Highlights of the BMC-series: May 2012

May has been an exciting month for the BMC-series, with three articles receiving prizes at the annual BioMed Central Research Awards, and a host  of innovative research published across the whole of biology and medicine:

Cancer bioinformatics: where computational biology and clinical medicine meet

In a cross-journal collaboration, BMC Bioinformatics, BMC Cancer, Genome Medicine and Journal of Clinical Bioinformatics this month launched their article collection “Cancer bioinformatics: bioinformatic methods, network biomarkers and precision medicine”. Editors Kate Rice and Xiangdong Wang discuss the importance of bringing new advances in computational biology directly to clinicians – and how this will improve outcomes for cancer patients.

Data sharing: Just DOI it

Editor of GigaScience, Scott Edmunds et al. discuss using Digital Object Identifiers (DOIs) to make published datasets citable, encouraging authors to make their work publically available to the scientific community. This article forms part of BMC Research Notes’ thematic series on “Data standardization, sharing and publication”– further details of which can be found on our blog.

Structural biology: sending in an SAS taskforce

In the first of a series of articles to be published in BMC Structural Biology, Jill Trewhella and colleagues describe the rationale behind guidelines recently issued by The International Union of Crystallography for the reporting of biomolecular structures derived from
Small-Angle Scattering (SAS) data.

Medical genomics: predicting chemotherapy responses

BMC Medical Genomics highlights how two new gene expression signatures can predict how breast cancer tumors will respond to two of the most common kinds of chemotherapy, highlighting the potential of target-based gene expression indices to predict patient response to drug therapy.

Image of the month:

 

 

Gray matter structural networks of female breast cancer survivors after chemotherapy (A) and matched healthy
controls (B). From Hadi Hosseini et al., BMC Neurology

 

 

 

 

Genetics: digging up the past with ancient DNA

Ancient DNA retrieved from 15-16th Century Andean burial mounds confirms historical and ethnographic evidence that communities were organized into social structures with extended family groups buried in a single grave. Read more about this, and other developments in human population genetics, on our blog.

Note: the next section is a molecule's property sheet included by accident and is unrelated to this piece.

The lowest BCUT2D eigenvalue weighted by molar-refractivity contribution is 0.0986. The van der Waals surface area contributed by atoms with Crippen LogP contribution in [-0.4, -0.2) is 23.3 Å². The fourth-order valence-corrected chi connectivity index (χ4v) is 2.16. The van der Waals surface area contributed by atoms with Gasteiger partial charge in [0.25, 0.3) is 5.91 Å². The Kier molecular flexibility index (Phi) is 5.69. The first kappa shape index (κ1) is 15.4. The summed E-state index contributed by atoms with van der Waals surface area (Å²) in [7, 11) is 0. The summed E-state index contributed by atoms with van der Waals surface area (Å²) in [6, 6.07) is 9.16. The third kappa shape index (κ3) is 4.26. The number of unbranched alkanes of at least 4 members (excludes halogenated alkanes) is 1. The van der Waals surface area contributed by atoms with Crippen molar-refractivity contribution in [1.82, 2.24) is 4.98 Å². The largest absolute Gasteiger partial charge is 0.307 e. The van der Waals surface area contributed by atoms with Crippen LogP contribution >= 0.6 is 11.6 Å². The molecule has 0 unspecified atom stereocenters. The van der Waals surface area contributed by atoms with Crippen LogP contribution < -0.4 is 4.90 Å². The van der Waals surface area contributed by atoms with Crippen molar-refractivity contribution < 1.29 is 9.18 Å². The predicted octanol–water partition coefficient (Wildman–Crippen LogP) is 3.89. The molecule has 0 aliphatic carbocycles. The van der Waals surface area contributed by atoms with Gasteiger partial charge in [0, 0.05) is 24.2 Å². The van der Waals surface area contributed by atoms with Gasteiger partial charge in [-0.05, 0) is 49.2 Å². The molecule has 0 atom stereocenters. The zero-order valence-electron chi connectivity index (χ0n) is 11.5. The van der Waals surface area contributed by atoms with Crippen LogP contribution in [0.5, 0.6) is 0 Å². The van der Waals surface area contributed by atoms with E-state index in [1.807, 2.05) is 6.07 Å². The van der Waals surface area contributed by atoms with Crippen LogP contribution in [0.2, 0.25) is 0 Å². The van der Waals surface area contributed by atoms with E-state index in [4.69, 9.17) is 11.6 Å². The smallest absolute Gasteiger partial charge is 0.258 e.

Infectious diseases: point-of-care diagnosis of HIV-associated TB

Section Editor for BMC Infectious Diseases Stephen Lawn reviews recent advances in a new urine ‘dip-stick’ technique for rapid point-of-care diagnosis of HIV-associated tuberculosis (TB). Such a potentially major step forward would enable immediate initiation of TB treatment in patients with the highest mortality risk.

Biophysics: safer foods for gluten intolerance?

Stephen Harding and colleagues speculate on the role that the ultracentrifuge assay procedure could play in detecting non-toxic biopolymers capable of sequestering ingested gluten peptides, with the eventual aim of reducing gluten intolerance symptoms. Read an interview with the authors on our blog explaining why they think this could be an important bridge between biophysics and medicine.

 You can keep up to date with all the latest developments across all aspects of biology and medicine published in the BMC-series by following
our blog, twitter feed @BMC_series, or individual journal homepages in your research area. We look forward to bringing you further exciting updates over the next month!

View the latest posts on the BMC Series blog homepage

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